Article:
Everyone should enjoy their holiday no matter their medical conditions, however a little extra planning is required when it comes to flying if you have asthma.
Asthma shouldn’t keep you grounded and prevent you from travelling – if the condition is under control, you’re physically fit and well prepared then flying should be just another part of your holiday.
A trip to your GP or asthma nurse and a plan to manage your medication and any equipment are the first steps to ensuring you have a good journey and a relaxing break. The following tips should help you put the finishing touches to your preparation for flying with asthma.
Before you fly
Reduced air pressure in aircraft cabins can cause breathing difficulties for some people with asthma. Depending on how severe your asthma is your doctor may arrange a ‘hypoxic challenge’ test, which will help determine how well you could cope with reduced air pressure on a plane.
If you require oxygen to travel then your airline can arrange this, but there may be a charge – mention rental when you purchase your ticket as most airlines only carry emergency supplies.
Finally, getting an asthma attack card will ensure strangers know what to do if you have an asthma attack and putting together a personal asthma action plan will help you recognise if your symptoms are worsening and alter your management accordingly.
At the airport
If you have severe asthma or breathing difficulties then extra assistance can be requested to travel around the airport and on the plane. Check with your airline at least 48 hours before you travel.
Carry your reliever inhaler with you and bring a spare one in case anything happens. Security staff may ask you to ‘taste’ your asthma medicine.
Pack all your medicines into a clear plastic bag in your hand luggage and have a copy of a prescription for each of them in case you are questioned at security. Inhalers are usually around 15-20ml, so are well within the 100ml allowance, and therefore can be taken into the cabin.
All asthma medication taken on board must be in its original packaging, with the prescription label and the contact details of the pharmacy clearly visible.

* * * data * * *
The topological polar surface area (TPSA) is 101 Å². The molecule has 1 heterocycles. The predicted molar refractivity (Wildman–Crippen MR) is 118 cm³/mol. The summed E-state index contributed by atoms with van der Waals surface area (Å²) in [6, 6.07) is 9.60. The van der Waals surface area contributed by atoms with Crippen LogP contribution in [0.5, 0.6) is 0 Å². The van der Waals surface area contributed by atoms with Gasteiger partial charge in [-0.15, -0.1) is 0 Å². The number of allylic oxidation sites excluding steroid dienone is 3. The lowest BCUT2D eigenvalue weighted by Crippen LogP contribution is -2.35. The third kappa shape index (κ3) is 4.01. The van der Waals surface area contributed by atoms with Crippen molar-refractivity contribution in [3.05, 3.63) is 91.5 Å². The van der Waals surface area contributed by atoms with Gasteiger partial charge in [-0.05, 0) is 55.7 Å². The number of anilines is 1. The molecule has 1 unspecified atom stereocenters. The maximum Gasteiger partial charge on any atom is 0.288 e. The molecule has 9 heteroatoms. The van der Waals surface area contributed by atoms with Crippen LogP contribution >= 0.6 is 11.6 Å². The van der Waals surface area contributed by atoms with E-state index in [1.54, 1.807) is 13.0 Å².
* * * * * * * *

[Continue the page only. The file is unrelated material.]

Carry all your asthma medication as hand luggage in case you’re checked luggage goes missing or is damaged in the baggage hold and bring spare inhalers. If for any reason you have to pack your inhaler in your checked luggage, make sure the crew put it in the heated area of the hold as the medicine could freeze in cold temperatures.
Depending on how you manage your asthma, you may need to take certain equipment with you on holiday. Asthma UK offers the following advice when it comes to flying with asthma equipment:
If you use a peak flow meter take it with you so you can monitor your symptoms while you’re away. When flying, pack it in your checked luggage unless you’re only taking hand luggage in which case you may need to get the airline’s permission in advance to take a peak flow meter into the cabin.
While most people with asthma don’t require a nebuliser those that do need to remember that differing power points and voltages abroad will mean you’ll either need an adaptor, or a battery-powered nebuliser. You’ll also need to talk to the airline before you board if you’re likely to need to use your nebuliser while flying. Some airlines require printed information on the flight safety of a device, which the manufacturer can provide, and you won’t be able to use a nebuliser during take-off and landing.
Travel insurance with asthma
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